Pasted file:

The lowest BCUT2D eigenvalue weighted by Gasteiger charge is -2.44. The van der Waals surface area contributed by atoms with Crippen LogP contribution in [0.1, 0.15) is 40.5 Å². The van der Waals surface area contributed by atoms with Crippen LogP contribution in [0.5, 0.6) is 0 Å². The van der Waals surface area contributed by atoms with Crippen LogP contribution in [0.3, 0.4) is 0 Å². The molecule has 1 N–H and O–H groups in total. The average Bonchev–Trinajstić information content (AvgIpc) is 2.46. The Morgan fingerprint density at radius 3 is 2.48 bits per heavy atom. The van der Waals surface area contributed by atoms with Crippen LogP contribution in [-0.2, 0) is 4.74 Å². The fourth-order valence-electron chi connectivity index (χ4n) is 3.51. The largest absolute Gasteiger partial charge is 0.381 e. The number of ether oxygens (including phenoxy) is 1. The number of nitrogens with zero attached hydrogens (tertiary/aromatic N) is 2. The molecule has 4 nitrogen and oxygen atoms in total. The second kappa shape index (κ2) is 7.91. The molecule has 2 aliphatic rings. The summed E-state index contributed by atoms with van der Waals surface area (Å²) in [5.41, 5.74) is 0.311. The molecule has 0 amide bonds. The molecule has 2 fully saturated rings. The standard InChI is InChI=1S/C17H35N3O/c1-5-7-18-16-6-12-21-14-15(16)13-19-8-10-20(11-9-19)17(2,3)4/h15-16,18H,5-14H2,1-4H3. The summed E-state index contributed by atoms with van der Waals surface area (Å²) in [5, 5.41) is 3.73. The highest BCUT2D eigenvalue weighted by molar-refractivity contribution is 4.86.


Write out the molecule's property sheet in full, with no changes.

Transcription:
The lowest BCUT2D eigenvalue weighted by Gasteiger charge is -2.44. The van der Waals surface area contributed by atoms with Crippen LogP contribution in [0.1, 0.15) is 40.5 Å². The van der Waals surface area contributed by atoms with Crippen LogP contribution in [0.5, 0.6) is 0 Å². The van der Waals surface area contributed by atoms with Crippen LogP contribution in [0.3, 0.4) is 0 Å². The molecule has 1 N–H and O–H groups in total. The average Bonchev–Trinajstić information content (AvgIpc) is 2.46. The Morgan fingerprint density at radius 3 is 2.48 bits per heavy atom. The van der Waals surface area contributed by atoms with Crippen LogP contribution in [-0.2, 0) is 4.74 Å². The fourth-order valence-electron chi connectivity index (χ4n) is 3.51. The largest absolute Gasteiger partial charge is 0.381 e. The number of ether oxygens (including phenoxy) is 1. The number of nitrogens with zero attached hydrogens (tertiary/aromatic N) is 2. The molecule has 4 nitrogen and oxygen atoms in total. The second kappa shape index (κ2) is 7.91. The molecule has 2 aliphatic rings. The summed E-state index contributed by atoms with van der Waals surface area (Å²) in [5.41, 5.74) is 0.311. The molecule has 0 amide bonds. The molecule has 2 fully saturated rings. The standard InChI is InChI=1S/C17H35N3O/c1-5-7-18-16-6-12-21-14-15(16)13-19-8-10-20(11-9-19)17(2,3)4/h15-16,18H,5-14H2,1-4H3. The summed E-state index contributed by atoms with van der Waals surface area (Å²) in [5, 5.41) is 3.73. The highest BCUT2D eigenvalue weighted by molar-refractivity contribution is 4.86.